I'm quite happy with the rectangle representation for the cards, as I have seen younger students use it a lot to do reasoning, and get a better sense of what the fraction is.

I often think of number sense having several parts:

- understanding the number as a quantity
- being able to flexibly represent the number
- being able to compare two or more numbers
- being able to compose and decompose the number flexibly

It's very possible that the last two bullets are not actually part of understanding the number, so much as they are activities that deepen the first two characteristics, but I don't see the point in distinguishing them.

The game is very simple. Each player has a hand of three cards, plays a fraction onto the line of cards arranged least to greatest, and captures the lower adjacent card if they were able to play in between. Here's the rules and an example:

Playing this week with Mr. Schiller's class, I thought maybe this would be a chance to focus on the rules aspect of a game. I asked what might make the rules for a game good, or understandable, and they had no idea. It took a bit of rephrasing just to get across my question. I got the sense that I was not starting at the beginning, and switched tacks. Instead of demonstrating it first, I asked them to read the rules and then tell Mr. Schiller and I how to play.

It was challenging. Not very engaging, switch from the normal routine, and really communicated to me that I have to or maybe just should do some equipping to get them to be independent game players before working on teaching them designing. The class leaders got the idea, and taught the game to us and the rest of class. Mr. Schiller trounced me which they very much enjoyed. It was the terrible draws, I'm telling you.

Actually playing the game, though, students played pretty intently, though playing a couple games was enough for some. One interesting thing was what they went on to play. We suggested war or high-low-war for some, but one group used the cards to play their own version of Flower Power, a rational number ordering game from MangaHigh. (A lot of my favorite free computer math games are there; teachers register students and can track their progress.) Another group just wanted to put all the cards in order to make as long a streak as possible. Then they were noticing patterns about which cards were in the set and which weren't.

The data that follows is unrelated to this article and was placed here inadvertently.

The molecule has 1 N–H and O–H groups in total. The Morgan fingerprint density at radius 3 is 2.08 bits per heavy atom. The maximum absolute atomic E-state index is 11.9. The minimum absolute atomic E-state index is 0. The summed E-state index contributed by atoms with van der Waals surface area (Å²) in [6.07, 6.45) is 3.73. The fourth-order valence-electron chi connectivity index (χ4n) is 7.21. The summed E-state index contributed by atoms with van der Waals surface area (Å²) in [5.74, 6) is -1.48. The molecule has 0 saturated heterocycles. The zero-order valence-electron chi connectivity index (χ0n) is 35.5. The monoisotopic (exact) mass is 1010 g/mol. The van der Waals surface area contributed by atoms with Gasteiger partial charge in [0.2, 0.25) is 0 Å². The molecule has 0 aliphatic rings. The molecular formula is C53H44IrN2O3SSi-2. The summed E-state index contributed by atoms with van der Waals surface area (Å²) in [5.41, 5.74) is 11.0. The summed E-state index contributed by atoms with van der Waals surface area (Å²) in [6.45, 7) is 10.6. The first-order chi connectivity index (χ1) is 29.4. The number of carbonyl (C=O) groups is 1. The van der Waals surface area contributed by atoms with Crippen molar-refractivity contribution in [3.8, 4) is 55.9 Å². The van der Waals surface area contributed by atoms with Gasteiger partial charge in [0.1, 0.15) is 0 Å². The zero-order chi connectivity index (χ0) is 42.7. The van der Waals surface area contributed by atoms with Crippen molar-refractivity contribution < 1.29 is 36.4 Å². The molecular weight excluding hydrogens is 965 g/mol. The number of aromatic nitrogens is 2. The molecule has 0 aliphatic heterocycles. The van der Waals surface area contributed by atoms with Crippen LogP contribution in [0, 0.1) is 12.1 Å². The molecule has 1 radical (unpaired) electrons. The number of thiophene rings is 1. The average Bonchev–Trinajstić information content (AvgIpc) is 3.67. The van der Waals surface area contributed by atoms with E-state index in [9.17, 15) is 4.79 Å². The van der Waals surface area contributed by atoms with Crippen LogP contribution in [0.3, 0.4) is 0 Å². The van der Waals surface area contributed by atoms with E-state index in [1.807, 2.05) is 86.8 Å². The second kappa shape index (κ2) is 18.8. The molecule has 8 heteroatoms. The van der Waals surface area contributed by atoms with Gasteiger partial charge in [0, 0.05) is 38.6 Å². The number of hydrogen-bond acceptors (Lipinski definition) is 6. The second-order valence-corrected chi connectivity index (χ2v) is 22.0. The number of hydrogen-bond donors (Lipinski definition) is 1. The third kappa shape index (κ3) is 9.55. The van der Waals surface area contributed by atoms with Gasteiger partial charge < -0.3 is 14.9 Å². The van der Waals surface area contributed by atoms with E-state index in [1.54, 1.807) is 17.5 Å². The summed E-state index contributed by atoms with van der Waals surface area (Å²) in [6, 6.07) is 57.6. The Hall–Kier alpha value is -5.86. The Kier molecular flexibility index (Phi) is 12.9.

After the game, there was one good suggestion for a new rule: if you have two no-play turns in a row, you can swap in your whole hand for a new one.

Students made lots of good connections with the representations, and used them to compare fractions. Not too many got to the point where they were developing a strategy on where to play, but far enough that they would choose scoring plays over easy plays.

To summarize I put up some of the comparisons I had seen. All the students did well on comparing like denominators, like 3/8 and 5/8. They also were mostly solid on comparing like numerators, like 2/5 and 2/3. We talked for a bit about 2/3 and 3/4, and they used the nice strategy of how far from a unit they were, but the class couldn't figure out together how 7/10 compared to those two. Mr. Schiller let them know they'd keep the cards so they could play again later. He was impressed how well they played even though they had covered little of this in class beforehand.

*Game Evaluation*:

- Goal(s) -spot on. Really addresses important ideas.
- Structure - representation, ordering for the comparison, and some strategic depth that requires the numeric understanding.
- Strategy - present.
- Interaction - high in interaction, as what you are able to play and what you choose to play are both influenced by the opponent.
- Surprise - the card game aspect helps with this and with catch up.
- Catch-Up - check.

- Inertia - the game ends quickly enough that most students want to continue playing. Because strategy deepens and fact knowledge increases with more play, it has pretty good replay value.
- Rules - seem clear enough for the students to make sense of, but it was better modeled than read.
- Context: Fun-Flavor-Hook. No context, not sure if it would help. More professional cards would be something; I had some paper decks and some cardstock, and the students preferred the cardstock. Talking about the rectangles as brownie pans was interesting to them... so maybe you could contextualize it. I think it's better as playing cards.